Thursday, 27 June 2013

More Advanced Build Flows with Jenkins

A while ago I needed to orchestrate a much more complex build flow in Jenkins. Besides the normal build, which includes unit testing, there was a need to test performance, performance static analysis on the code and well as execute a full functional test run. The problem was that most of these things took hours to complete. As the start of this, a full functional test run, if done sequentially, took 60 hours. Luckily it was possible to partition the testing so that it could be run in parallel.

What was required is to create a flow that looked similar to below.

This is achieved via the Cloudbees Build Flow Plugin, which is free and open-source. The source code is on Github. I am not going to explain more about the basics of the plugin, that can be read for itself on the plugin wiki page. There is enough there to get someone started. However, when you want to achieve the above kind of flow you'll need to know a bit more.

The DSL is Groovy-based, so knowing the basics of the languages and especially Closure syntax is required.  The flow itself is controlled via the FlowDSL class. Furthermore calling build returns a JobInvocation instance and dependant on how parallel is called, it will either return a list or a map containing FlowState instances. The build results are actually stored in a Run instance which, after obtaining a JobInvocation instance is available via .build property-syntax. Knowing this difference is important as it will help you to extract build information later on.

Once you have the JobInvocation object you can obtain a number of useful bits of information

Creating Build Flow

The following code snippet illustrates how to create a build flow similar to the graphic depiction.


Define as much as possible as closures

This will delay execution until such time that is required. This is what parallel relies on too. buildFlow, staticAnalysisFlow and performanceFLow are examples.

Capturing build results within the closure

Notice how buildFlow will store results in buildResult. (The latter will become a JobInvocation instance after execution)

Executing multiple instances of the same job

It is relatively easy to execute multiple instances in parallel, each running with different parameters. This can be done with a simple Groovy Range and using the collect operation. parallel requires a list of closures to be passed to it, collect does that for you See how testFlow is defined above. We have even wrapped each build inside and ignore closure, so that unstable builds don't break the build pipeline.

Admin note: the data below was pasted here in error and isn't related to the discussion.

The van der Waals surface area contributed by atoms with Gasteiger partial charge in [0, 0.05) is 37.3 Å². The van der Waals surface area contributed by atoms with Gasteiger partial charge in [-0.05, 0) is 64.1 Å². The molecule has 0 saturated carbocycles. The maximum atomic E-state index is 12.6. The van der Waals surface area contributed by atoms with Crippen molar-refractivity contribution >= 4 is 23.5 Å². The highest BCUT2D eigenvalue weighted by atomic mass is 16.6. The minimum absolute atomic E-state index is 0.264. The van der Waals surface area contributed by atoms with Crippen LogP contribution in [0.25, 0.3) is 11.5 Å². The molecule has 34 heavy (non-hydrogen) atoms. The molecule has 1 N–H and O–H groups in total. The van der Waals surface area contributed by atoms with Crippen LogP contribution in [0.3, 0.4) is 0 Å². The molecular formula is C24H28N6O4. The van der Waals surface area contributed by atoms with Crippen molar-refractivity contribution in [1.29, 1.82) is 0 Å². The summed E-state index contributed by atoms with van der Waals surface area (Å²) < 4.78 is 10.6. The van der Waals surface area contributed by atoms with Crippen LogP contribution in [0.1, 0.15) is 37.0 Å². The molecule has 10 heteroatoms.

Break down complex flows into smaller flows

Stringing lots of flow sections together, can be tricky to follow. In such cases break down the flows into smaller manageable sections. As staticAnalysisFlow took a very long time to complete, I wanted it to run parallel to everything else. I have therefore created a mainFlow to run alongside. In order to deal with the complexity of running performanceFlow in parallel with another flow which already has more parallel flows in it, I have broken it down into smaller flows, which are then strung back together. Strictly speaking the use of arrays and each are not necessarily, but when you have even for jobs involved, this style can sometimes be easier to read.

Collecting results from multiple parallel builds

For all of the aprtitioned test runs, I wanted to collect the build numbers so that it could be passed downstream. As mentioned earlier parallel returns a FlowState instance. It is a simple case of iterating through all of the builds and finding the lastBuild property which will give you a JobInvocation to work with.

Collecting everything

Once all of the builds have completed, the necessary information can be passed do a final downstream job, which in turn can aggragate information form all of the other jobs.

Build-flow Limitations

For me one of the drawbacks of the current implementation is the lack of Grape support. Sometimes one needs just a bit more decision-making capability than what stock Groovy will offer you. It would be helpful to be able to use @Grab to pull in some extra libraries.

It is also not possible to version the build flow script. It could definitely be useful to store it in source control and then update it before each run.  The best workaround for now is to either

  • Create the build flow job via Jenkins CLI and version control the config.xml file
  • Create the build via Gary Hale's gradle-jenkins-plugin and version control the build.gradle and template.xml files.
  • There is no real way of testing the flow outside of Jenkins at present. This makes it hard to syntax check before hand. The best you can do is create a series of fast-completing mock jobs, to experiment with and once you are happy convert the flow to attach the real jobs that you need to link.

In conclusion

Even given the above mentioned limitations, the Build Flow Plugin is a powerful item in the quiver of any Jenkins crew. I hope that this article will help other towards some more complex real world orchestrations.

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